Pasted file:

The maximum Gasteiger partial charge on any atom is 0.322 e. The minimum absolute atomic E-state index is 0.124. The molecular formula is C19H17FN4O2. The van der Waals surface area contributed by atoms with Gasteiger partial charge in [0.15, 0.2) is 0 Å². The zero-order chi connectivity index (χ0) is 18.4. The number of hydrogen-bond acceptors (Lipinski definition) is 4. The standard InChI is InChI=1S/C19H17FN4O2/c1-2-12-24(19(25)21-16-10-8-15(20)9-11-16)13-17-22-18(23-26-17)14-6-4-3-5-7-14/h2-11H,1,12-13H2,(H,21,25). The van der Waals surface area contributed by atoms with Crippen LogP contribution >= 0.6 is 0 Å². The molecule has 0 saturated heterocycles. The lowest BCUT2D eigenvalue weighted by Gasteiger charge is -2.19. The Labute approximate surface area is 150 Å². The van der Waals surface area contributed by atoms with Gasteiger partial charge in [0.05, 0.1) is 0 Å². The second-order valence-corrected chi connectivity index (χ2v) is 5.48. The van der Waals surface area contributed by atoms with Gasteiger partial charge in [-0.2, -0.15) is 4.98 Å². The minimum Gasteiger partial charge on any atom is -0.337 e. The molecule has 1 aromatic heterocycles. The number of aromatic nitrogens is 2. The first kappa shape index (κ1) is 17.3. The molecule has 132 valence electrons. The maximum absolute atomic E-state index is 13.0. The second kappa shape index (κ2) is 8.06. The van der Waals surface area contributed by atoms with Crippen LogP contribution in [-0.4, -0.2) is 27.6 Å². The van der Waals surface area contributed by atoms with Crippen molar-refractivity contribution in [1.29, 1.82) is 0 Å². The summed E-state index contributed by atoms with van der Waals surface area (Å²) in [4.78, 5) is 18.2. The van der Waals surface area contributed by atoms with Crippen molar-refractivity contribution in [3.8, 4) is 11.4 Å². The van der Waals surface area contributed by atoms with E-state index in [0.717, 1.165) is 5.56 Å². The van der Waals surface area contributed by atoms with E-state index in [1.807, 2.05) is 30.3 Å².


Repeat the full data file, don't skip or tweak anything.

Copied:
The maximum Gasteiger partial charge on any atom is 0.322 e. The minimum absolute atomic E-state index is 0.124. The molecular formula is C19H17FN4O2. The van der Waals surface area contributed by atoms with Gasteiger partial charge in [0.15, 0.2) is 0 Å². The zero-order chi connectivity index (χ0) is 18.4. The number of hydrogen-bond acceptors (Lipinski definition) is 4. The standard InChI is InChI=1S/C19H17FN4O2/c1-2-12-24(19(25)21-16-10-8-15(20)9-11-16)13-17-22-18(23-26-17)14-6-4-3-5-7-14/h2-11H,1,12-13H2,(H,21,25). The van der Waals surface area contributed by atoms with Crippen LogP contribution >= 0.6 is 0 Å². The molecule has 0 saturated heterocycles. The lowest BCUT2D eigenvalue weighted by Gasteiger charge is -2.19. The Labute approximate surface area is 150 Å². The van der Waals surface area contributed by atoms with Gasteiger partial charge in [0.05, 0.1) is 0 Å². The second-order valence-corrected chi connectivity index (χ2v) is 5.48. The van der Waals surface area contributed by atoms with Gasteiger partial charge in [-0.2, -0.15) is 4.98 Å². The minimum Gasteiger partial charge on any atom is -0.337 e. The molecule has 1 aromatic heterocycles. The number of aromatic nitrogens is 2. The first kappa shape index (κ1) is 17.3. The molecule has 132 valence electrons. The maximum absolute atomic E-state index is 13.0. The second kappa shape index (κ2) is 8.06. The van der Waals surface area contributed by atoms with Crippen LogP contribution in [-0.4, -0.2) is 27.6 Å². The van der Waals surface area contributed by atoms with Crippen molar-refractivity contribution in [1.29, 1.82) is 0 Å². The summed E-state index contributed by atoms with van der Waals surface area (Å²) in [4.78, 5) is 18.2. The van der Waals surface area contributed by atoms with Crippen molar-refractivity contribution in [3.8, 4) is 11.4 Å². The van der Waals surface area contributed by atoms with E-state index in [0.717, 1.165) is 5.56 Å². The van der Waals surface area contributed by atoms with E-state index in [1.807, 2.05) is 30.3 Å².